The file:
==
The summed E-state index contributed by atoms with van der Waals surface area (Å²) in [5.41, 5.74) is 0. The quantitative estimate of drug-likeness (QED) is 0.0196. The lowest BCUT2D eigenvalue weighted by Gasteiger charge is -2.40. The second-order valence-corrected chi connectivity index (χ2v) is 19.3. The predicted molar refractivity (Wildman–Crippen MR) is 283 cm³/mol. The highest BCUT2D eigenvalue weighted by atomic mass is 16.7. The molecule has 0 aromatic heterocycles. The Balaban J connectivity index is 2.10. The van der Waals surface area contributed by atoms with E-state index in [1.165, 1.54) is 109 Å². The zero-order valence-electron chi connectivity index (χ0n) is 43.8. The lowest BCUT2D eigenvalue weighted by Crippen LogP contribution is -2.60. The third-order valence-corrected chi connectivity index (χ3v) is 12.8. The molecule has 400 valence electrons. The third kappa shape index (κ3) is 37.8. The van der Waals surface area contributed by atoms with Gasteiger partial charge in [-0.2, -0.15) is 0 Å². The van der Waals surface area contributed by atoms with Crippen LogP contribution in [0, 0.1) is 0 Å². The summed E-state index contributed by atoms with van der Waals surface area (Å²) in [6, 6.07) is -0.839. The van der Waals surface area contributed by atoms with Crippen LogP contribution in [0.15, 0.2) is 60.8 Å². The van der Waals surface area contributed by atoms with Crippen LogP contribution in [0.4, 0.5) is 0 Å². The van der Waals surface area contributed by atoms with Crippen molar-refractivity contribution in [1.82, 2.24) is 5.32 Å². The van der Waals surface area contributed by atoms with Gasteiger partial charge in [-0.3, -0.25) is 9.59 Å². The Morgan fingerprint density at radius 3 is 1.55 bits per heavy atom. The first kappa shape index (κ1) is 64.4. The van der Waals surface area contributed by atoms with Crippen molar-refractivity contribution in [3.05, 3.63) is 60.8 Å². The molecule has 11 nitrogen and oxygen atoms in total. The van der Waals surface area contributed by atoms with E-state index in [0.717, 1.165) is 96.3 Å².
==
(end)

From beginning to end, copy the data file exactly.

The summed E-state index contributed by atoms with van der Waals surface area (Å²) in [5.41, 5.74) is 0. The quantitative estimate of drug-likeness (QED) is 0.0196. The lowest BCUT2D eigenvalue weighted by Gasteiger charge is -2.40. The second-order valence-corrected chi connectivity index (χ2v) is 19.3. The predicted molar refractivity (Wildman–Crippen MR) is 283 cm³/mol. The highest BCUT2D eigenvalue weighted by atomic mass is 16.7. The molecule has 0 aromatic heterocycles. The Balaban J connectivity index is 2.10. The van der Waals surface area contributed by atoms with E-state index in [1.165, 1.54) is 109 Å². The zero-order valence-electron chi connectivity index (χ0n) is 43.8. The lowest BCUT2D eigenvalue weighted by Crippen LogP contribution is -2.60. The third-order valence-corrected chi connectivity index (χ3v) is 12.8. The molecule has 400 valence electrons. The third kappa shape index (κ3) is 37.8. The van der Waals surface area contributed by atoms with Gasteiger partial charge in [-0.2, -0.15) is 0 Å². The van der Waals surface area contributed by atoms with Crippen LogP contribution in [0, 0.1) is 0 Å². The summed E-state index contributed by atoms with van der Waals surface area (Å²) in [6, 6.07) is -0.839. The van der Waals surface area contributed by atoms with Crippen LogP contribution in [0.15, 0.2) is 60.8 Å². The van der Waals surface area contributed by atoms with Crippen LogP contribution in [0.4, 0.5) is 0 Å². The van der Waals surface area contributed by atoms with Crippen molar-refractivity contribution in [1.82, 2.24) is 5.32 Å². The van der Waals surface area contributed by atoms with Gasteiger partial charge in [-0.3, -0.25) is 9.59 Å². The Morgan fingerprint density at radius 3 is 1.55 bits per heavy atom. The first kappa shape index (κ1) is 64.4. The van der Waals surface area contributed by atoms with Crippen molar-refractivity contribution in [3.05, 3.63) is 60.8 Å². The molecule has 11 nitrogen and oxygen atoms in total. The van der Waals surface area contributed by atoms with E-state index in [0.717, 1.165) is 96.3 Å².